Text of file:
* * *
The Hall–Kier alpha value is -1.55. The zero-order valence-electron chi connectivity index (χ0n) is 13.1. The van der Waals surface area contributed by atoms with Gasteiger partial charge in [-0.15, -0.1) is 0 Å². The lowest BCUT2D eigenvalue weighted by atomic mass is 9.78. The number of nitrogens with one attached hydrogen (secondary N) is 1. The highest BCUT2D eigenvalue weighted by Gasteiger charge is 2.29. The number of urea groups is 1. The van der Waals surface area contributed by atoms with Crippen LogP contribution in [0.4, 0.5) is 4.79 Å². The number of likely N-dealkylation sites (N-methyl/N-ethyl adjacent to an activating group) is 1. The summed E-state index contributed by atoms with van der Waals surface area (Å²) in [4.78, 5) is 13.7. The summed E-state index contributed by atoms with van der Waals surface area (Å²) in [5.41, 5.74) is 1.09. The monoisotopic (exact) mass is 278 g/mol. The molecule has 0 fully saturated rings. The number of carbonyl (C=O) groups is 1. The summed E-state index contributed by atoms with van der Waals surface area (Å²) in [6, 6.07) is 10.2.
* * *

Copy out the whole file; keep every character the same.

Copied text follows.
The Hall–Kier alpha value is -1.55. The zero-order valence-electron chi connectivity index (χ0n) is 13.1. The van der Waals surface area contributed by atoms with Gasteiger partial charge in [-0.15, -0.1) is 0 Å². The lowest BCUT2D eigenvalue weighted by atomic mass is 9.78. The number of nitrogens with one attached hydrogen (secondary N) is 1. The highest BCUT2D eigenvalue weighted by Gasteiger charge is 2.29. The number of urea groups is 1. The van der Waals surface area contributed by atoms with Crippen LogP contribution in [0.4, 0.5) is 4.79 Å². The number of likely N-dealkylation sites (N-methyl/N-ethyl adjacent to an activating group) is 1. The summed E-state index contributed by atoms with van der Waals surface area (Å²) in [4.78, 5) is 13.7. The summed E-state index contributed by atoms with van der Waals surface area (Å²) in [5.41, 5.74) is 1.09. The monoisotopic (exact) mass is 278 g/mol. The molecule has 0 fully saturated rings. The number of carbonyl (C=O) groups is 1. The summed E-state index contributed by atoms with van der Waals surface area (Å²) in [6, 6.07) is 10.2.